COVID-19 Socialization: Unbar the Doors!

(Last updated on: August 19, 2020)

Go Out, Visit Friends and Have Fun!

covid-19 socialization

COVID-19 Socialization is the natural outcome of the previous two blogs, which treated coronavirus spreading and how to safely shop for groceries. We’ll extend what we have learned by treating many more activities that we all are dying to do. (Hopefully, not literally.)

What About All the OTHER Activities We Long For?

Groceries are a necessity. But food is not the only thing we crave. Even in the day of COVID-19, socialization is what we most desire.

The social activities we want range from the very safe to the very uncertain. I say “uncertain” rather than “risky” because we still understand COVID-19 so poorly that we cannot predict or properly measure the level of risk.

The situation depends on where you live and where you are going. So we’ll separately discuss Local Activities and those that involve Travel.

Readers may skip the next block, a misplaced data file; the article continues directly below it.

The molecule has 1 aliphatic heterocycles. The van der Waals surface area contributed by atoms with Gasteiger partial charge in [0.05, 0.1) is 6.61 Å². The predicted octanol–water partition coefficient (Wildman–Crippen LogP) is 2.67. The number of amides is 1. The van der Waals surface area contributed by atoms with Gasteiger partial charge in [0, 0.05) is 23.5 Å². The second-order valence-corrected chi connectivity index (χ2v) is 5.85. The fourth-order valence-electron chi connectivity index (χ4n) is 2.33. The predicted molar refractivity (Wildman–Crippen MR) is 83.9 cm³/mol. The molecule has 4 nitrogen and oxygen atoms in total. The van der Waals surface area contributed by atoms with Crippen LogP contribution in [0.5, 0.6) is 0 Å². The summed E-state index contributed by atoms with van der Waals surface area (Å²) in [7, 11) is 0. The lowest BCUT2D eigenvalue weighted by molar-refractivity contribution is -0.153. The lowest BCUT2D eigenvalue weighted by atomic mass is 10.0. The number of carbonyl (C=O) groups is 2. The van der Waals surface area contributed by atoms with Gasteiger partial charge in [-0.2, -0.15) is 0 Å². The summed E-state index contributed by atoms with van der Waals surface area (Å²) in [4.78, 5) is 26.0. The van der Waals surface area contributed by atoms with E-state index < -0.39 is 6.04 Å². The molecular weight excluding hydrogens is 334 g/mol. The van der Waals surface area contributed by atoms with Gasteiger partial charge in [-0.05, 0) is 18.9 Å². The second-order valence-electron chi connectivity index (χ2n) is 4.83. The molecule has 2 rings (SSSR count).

Conflicting Advice

Even if you stay in your local area, you will be pushed one way and the other by conflicting advice. Healthcare professionals, who took an oath to protect your life, will err on the side of caution. Those who are tired of restrictions, or who desperately need a way to earn income, will advocate (sometimes forcefully) openness and laissez faire. Only you can decide what is “safe enough” for you and your loved ones. And only you can decide when COVID-19 socialization is OK.

All of us want to learn what we can about the virus, but we are most strongly influenced by the voices whom we trust. And because the choice of voices is a very personal one, when we venture out we will find a mixture of super-safe people and devil-may-care people, all mingling together. We have to decide how best to navigate that melange.

Should you wear a mask and glasses when you go out? If you will be passing close to many people, it’s a really good idea. Even if they are not wearing masks, you’ll be protecting yourself to some degree.